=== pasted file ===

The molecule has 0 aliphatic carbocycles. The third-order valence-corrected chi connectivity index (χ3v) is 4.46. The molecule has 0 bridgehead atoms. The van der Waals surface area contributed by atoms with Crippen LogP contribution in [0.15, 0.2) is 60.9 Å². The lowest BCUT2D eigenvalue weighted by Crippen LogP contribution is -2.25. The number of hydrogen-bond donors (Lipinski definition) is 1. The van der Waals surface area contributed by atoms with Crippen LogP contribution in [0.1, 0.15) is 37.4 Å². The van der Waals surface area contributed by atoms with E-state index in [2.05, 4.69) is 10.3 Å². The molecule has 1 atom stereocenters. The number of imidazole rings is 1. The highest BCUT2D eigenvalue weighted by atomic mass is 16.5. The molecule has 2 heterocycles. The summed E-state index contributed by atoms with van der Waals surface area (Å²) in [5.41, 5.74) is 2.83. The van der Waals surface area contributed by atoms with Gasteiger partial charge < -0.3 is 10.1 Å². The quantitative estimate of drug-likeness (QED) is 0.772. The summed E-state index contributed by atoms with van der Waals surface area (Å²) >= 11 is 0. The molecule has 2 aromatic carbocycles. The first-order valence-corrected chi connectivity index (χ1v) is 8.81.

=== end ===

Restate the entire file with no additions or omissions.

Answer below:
The molecule has 0 aliphatic carbocycles. The third-order valence-corrected chi connectivity index (χ3v) is 4.46. The molecule has 0 bridgehead atoms. The van der Waals surface area contributed by atoms with Crippen LogP contribution in [0.15, 0.2) is 60.9 Å². The lowest BCUT2D eigenvalue weighted by Crippen LogP contribution is -2.25. The number of hydrogen-bond donors (Lipinski definition) is 1. The van der Waals surface area contributed by atoms with Crippen LogP contribution in [0.1, 0.15) is 37.4 Å². The van der Waals surface area contributed by atoms with E-state index in [2.05, 4.69) is 10.3 Å². The molecule has 1 atom stereocenters. The number of imidazole rings is 1. The highest BCUT2D eigenvalue weighted by atomic mass is 16.5. The molecule has 2 heterocycles. The summed E-state index contributed by atoms with van der Waals surface area (Å²) in [5.41, 5.74) is 2.83. The van der Waals surface area contributed by atoms with Gasteiger partial charge < -0.3 is 10.1 Å². The quantitative estimate of drug-likeness (QED) is 0.772. The summed E-state index contributed by atoms with van der Waals surface area (Å²) >= 11 is 0. The molecule has 2 aromatic carbocycles. The first-order valence-corrected chi connectivity index (χ1v) is 8.81.